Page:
The one exercise all new mums should do

It helps with injury prevention, gives renewed body awareness and boosts mental wellbeing.


After you give birth, your tummy muscles have been stretched to the limit. You’ve had a baby, after all and it takes time and smart training to get to a new, optimal state of fitness. Gentle core training post pregnancy is super important for new mums. It helps with injury prevention, gives renewed body awareness and boosts mental wellbeing.

“Initially, I suggest just gently activating your pelvic floor,” says female fitness expert and Barre Attack founder, Renee Scott. The pelvic floor is the stabilising muscles through the pelvis, glutes, back and hips. “The easiest way to gently activate them is to draw up by imagining you are stopping the flow of urine,” she suggests. “It’s also good to start some strengthening moves to improve your posture and balance.” Make sure you ask your doctor or midwife if it’s okay to start training again, she adds.

Here Renee gives us four gentle moves to strengthen your core.

1. Beginner abdominal activation

This is a great breathing exercise to slowly engage the core. It gently and effectively stretches the muscles in the lower back to improve your posture.

Start position: Hop down into a four point kneeling position, with hands directly under shoulders and knees under hips.

Movement pattern: As you exhale, gently scoop the lower back to the spine as you exhale so you are slightly rounding through the back. Extend on the exhale, slightly arching through the spine.

Move through with flow, connecting with the breath. Next, find a neutral position between your arch and rounding of spine. In this position hold for 5-10 breaths, creating an internal corset through the torso.

Advanced: “Once you’ve got this, you can try the hover,” says Scott. “Tuck your toes under and gently lift the knees off the floor. Hold for two to four breaths and gradually progress to longer holds.

2. The supermamma

This is a progression from the gentle abdominal activation. It adds a balance and co-ordination challenge for your core.

Start position: Hop down into a four point kneeling position, as before.

Movement pattern: Lengthen the spine from the crown of the head to the tailbone. Your back should be like a table top with a small arch – your ‘neutral spine’ position.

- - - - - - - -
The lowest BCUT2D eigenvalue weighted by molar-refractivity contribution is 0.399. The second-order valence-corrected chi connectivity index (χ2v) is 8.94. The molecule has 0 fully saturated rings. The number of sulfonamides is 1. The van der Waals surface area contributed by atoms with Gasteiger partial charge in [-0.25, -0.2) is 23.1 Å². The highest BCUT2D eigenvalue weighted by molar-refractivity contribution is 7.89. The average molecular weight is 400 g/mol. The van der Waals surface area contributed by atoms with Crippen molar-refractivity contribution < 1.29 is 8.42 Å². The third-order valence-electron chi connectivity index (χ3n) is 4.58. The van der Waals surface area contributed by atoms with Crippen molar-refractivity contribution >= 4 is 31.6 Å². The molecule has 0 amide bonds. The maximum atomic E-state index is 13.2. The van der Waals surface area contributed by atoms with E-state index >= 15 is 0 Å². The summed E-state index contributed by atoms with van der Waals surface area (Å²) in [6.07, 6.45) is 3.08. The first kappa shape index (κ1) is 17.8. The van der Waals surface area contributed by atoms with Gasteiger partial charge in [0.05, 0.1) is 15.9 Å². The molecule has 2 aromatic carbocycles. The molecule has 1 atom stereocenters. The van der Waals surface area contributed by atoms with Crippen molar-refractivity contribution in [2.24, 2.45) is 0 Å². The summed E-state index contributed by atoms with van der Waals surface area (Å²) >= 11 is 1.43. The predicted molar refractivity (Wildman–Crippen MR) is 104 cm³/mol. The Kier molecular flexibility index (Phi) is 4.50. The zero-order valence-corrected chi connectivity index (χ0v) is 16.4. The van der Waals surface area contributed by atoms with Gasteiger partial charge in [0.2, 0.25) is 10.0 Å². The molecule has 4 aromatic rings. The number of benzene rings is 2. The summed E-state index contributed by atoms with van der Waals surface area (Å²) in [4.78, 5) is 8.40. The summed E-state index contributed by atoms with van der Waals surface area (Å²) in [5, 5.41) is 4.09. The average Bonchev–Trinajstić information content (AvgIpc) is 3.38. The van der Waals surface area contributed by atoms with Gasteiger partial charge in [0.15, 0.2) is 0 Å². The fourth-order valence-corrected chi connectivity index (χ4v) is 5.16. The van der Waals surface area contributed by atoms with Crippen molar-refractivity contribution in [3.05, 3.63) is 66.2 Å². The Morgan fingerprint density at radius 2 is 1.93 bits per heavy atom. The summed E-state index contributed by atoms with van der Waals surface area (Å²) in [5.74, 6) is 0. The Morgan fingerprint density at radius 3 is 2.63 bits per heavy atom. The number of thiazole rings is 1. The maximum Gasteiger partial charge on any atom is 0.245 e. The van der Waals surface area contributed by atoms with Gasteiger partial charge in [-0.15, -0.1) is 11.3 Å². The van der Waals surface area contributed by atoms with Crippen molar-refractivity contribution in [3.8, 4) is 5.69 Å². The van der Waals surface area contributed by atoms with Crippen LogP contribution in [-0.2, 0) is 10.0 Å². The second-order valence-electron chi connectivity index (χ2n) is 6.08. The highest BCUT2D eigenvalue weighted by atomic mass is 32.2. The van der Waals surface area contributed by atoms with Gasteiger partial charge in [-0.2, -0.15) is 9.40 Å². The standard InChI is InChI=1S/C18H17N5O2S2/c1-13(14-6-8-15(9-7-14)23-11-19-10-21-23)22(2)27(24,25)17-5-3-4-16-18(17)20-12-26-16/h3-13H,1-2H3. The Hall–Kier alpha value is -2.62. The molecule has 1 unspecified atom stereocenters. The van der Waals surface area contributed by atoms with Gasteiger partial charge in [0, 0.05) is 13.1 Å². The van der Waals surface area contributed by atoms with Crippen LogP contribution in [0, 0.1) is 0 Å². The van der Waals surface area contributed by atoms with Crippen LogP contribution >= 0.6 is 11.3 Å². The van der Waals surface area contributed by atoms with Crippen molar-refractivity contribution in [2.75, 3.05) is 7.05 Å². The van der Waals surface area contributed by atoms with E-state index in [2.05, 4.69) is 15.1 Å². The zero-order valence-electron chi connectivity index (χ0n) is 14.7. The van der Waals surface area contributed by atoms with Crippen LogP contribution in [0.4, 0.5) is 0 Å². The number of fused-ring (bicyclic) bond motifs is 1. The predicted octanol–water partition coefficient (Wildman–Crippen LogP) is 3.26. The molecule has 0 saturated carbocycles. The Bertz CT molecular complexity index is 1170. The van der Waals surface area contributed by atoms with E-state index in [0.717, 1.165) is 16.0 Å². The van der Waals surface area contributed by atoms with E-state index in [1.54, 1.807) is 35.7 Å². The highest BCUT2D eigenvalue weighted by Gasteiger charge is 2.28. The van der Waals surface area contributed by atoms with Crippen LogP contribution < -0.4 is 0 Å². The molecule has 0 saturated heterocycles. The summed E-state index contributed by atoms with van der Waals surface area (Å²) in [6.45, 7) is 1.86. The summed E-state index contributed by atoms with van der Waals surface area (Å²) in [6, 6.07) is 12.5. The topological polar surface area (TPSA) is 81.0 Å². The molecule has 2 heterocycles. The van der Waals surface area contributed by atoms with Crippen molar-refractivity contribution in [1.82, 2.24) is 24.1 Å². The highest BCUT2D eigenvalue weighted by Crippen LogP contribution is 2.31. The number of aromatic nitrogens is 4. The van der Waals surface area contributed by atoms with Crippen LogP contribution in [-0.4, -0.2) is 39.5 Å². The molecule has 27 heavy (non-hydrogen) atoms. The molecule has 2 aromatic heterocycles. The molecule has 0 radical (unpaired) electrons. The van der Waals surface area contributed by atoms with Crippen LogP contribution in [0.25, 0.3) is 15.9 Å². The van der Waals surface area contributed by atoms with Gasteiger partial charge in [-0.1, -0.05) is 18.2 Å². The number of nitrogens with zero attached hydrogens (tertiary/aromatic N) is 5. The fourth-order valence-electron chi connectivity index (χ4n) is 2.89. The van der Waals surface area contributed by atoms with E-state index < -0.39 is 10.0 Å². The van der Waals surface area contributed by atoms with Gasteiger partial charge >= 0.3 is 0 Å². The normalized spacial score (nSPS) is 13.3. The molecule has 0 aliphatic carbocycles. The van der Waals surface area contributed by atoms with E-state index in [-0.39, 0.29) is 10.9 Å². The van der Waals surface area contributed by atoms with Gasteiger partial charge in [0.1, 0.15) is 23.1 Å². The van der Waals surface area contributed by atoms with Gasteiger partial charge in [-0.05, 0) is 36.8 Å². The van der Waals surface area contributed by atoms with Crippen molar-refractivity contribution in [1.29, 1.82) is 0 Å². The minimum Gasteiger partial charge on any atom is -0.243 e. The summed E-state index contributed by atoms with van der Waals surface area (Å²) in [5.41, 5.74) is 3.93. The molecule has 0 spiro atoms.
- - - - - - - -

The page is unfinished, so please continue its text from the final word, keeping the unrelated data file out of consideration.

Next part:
Reach your right arm and left leg out and away from the torso. Hold and lengthen as much as possible, feeling like your lower back is lifting up to the ceiling.

Try to keep your hand and leg directly in line with the shoulders and hips. Return with control to the start position and swap to the opposite arm and leg. Keep alternating 10 times each side, holding for two to three breaths each side.

“Keep your torso light – don’t let it sink towards the floor,” says Scott.

Advanced: Try reaching your arm and leg out on a diagonal line away from each other.

3. Pillow squeeze pelvic lift

This exercise helps improve pelvic stability. It works the deep muscles of the core, pelvic floor, glutes and inner thighs.

Start Position: Lie on your back with legs bent, hip-width apart. Place a small, firm pillow between the inner thighs. Find a neutral position with your spine and pelvis.

Movement pattern: Draw the abdominals in and up while squeezing the pillow. Squeeze it as much as you can while keeping a normal breathing pattern. Release the squeeze after three to four breaths. You’ll feel the inner thighs and the pelvic floor activate.

Tip: “Remember to engage your core by imagining an internal corset or belt gently tightening,” says Scott.

Repeat 10-15 times

Advanced: Once you feel your core engaging, keep this connection and slowly roll up through the spine so the pelvis pushes up to the ceiling. Then, slowly roll and peel back down through the spine. “Think of the spine being like string of pearls and you are rolling up through each 'pearl' or vertebrae on the way up then peeling slowly back down,” suggests Scott.

Repeat 10-15 times.

4. Toe taps

This exercise continues to progress your tummy muscles, by strengthening the deep muscles of the abdomen. “When done correctly, this helps prevent lower back injuries,” says Scott.

Start Position: Lie on your back with legs bent and hip-width apart. Place your hands beside the body, or on the lower belly for more tummy awareness.

Movement Pattern: Float one knee up so the knee is in line with the hip. Engage through the stomach and keep the pelvis as stable as possible. Hold for a moment then return your foot to the floor. Repeat on the other side.

Tip: “Try and keep the core engaged the whole time and ensure your lower back and pelvis stay in a neutral position.”

Repeat 10-15 times, alternating legs

Advanced: Lift both legs up so both knees are in line with your hips. Tap one foot down to the floor trying to not puff the belly out, and then return the start position. Keep alternating the legs, being conscious of drawing the stomach in and up, relaxing the shoulders and concentrating on the breath.

Renee Scott is the founder of Barre Attack. For more information visit

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